On Wednesday, February 12, 2014, the second ice storm in as many weeks hit IPPL’s gibbon sanctuary.
That first storm, it turned out, had weakened numerous tree limbs, especially among our pines. The second onslaught sent huge branches—some weighing hundreds of pounds—crashing down from heights of over 50 feet.
Our animal caregiver Samantha Martin was the first to suspect that we might be in for a tough time. At about 8:00 Wednesday morning, she was headed toward Gibbon House #9 when, two seconds after hearing a loud Snap!, a 10-foot branch fell to the ground about five feet behind her. She radioed her fellow staff members to inform them of her near-demise; they thought she was just being dramatic. At first. Then branches started raining down, hard, on our Animal Care Cottage, the main building where we do gibbon food prep/storage and emergency vet care.
For much of the day Wednesday, about every 10 seconds an enormous Crack! from a falling limb somewhere on the property sent our animal caregivers scrambling in the cold and freezing rain to make sure that no animals had been harmed. As Samantha said, “It was like a war zone.”
Many of these limbs, sheared off to a jagged point, turned into javelins that punctured the roofs of structures (especially near Jade and Palu-Palu), smashed through the cab of our trusty Ranger pickup truck, and nearly landed on top of our animal caregivers any number of times.
Then, at about 10:00 a.m. (about the time the freezing rain started up…), the power went out. The storm left the sanctuary without electricity for some 33 hours in frigid temperatures. We had about half a dozen gas and diesel generators lined up to provide emergency power overnight—but with a generator, you can’t just “set it and forget it,” you have to make sure it hasn’t run out of fuel, tripped a breaker, or run into some other difficulty. Our animal caregivers took it in turns to monitor the equipment day and night to make sure all the Gibbon Houses were comfortable and secure.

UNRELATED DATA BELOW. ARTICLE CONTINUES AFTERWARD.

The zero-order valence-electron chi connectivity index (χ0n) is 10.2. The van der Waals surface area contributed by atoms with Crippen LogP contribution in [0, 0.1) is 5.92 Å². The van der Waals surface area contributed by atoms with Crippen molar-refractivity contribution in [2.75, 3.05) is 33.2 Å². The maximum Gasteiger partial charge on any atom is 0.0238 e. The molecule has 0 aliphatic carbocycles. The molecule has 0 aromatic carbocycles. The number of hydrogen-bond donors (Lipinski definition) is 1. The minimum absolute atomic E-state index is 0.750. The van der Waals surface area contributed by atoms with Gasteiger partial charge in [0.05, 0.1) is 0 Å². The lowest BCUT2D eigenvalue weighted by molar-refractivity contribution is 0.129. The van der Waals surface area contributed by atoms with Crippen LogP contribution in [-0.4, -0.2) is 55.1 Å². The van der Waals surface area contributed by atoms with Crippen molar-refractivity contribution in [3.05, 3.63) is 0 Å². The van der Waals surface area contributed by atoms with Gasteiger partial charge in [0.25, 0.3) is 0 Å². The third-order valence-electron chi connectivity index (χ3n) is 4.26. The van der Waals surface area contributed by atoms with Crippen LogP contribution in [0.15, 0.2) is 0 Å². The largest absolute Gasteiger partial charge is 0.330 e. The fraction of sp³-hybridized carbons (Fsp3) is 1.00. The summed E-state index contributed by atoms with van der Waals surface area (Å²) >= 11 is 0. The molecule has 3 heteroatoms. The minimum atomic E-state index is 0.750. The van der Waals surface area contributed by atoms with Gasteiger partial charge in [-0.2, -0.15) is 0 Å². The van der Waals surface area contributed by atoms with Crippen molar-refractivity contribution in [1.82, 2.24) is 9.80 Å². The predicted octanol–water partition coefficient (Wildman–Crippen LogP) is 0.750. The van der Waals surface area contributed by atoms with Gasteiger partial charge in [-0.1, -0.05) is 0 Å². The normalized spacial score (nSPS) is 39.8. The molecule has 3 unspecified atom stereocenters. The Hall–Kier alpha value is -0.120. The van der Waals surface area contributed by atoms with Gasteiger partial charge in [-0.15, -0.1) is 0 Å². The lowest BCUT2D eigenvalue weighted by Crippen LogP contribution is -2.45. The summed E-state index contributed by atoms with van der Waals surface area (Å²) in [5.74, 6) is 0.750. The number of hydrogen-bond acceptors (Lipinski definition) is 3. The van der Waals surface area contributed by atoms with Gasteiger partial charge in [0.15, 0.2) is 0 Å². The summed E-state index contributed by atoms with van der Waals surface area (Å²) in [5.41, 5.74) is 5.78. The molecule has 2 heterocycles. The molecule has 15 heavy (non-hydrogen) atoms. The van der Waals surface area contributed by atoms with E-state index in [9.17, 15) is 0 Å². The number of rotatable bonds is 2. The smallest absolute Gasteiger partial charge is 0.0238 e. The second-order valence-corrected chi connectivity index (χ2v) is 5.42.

All day Thursday, as cleanup efforts began, everybody kept an eye out for returning power. When the electricity came on again around 7:00 p.m., Hardy and Rachel spent another couple of hours making sure everything was going back online safely.
The silver lining in all this? Our friends in need!
On Valentine’s Day, we sent out an urgent e-mail appeal for funds to help us repair and rebuild. In addition, our good friends at the American Anti-Vivisection Society sent out a special e-mail appeal yesterday to their supporters asking for contributions.
We need to: replace our essential Ranger pickup truck (which we use for any serious hauling around the sanctuary), repair damage to buildings and other structures, clean up the sanctuary grounds (we’ll need to hire an arborist to get rid of some of the remaining snagged limbs), and replace one of our generators. To date, we have raised over $10,000. We have been so touched by the response!
We have also had a number of volunteers take time away from clearing away their own debris to help us get things under control. Today we have had wind and rain that will bring down even more snags. A local man was actually killed two days ago in his backyard when a snagged tree limb fell on top of him.
We are so grateful that none of our animals, staff members, or volunteers have been hurt throughout this ordeal. It’s going to take us weeks to get back to “normal.” But we’re on our way!
Thank you to everyone who has volunteered or donated to help us recover from this disaster!
(And please share this post with anyone else who might like to contribute!)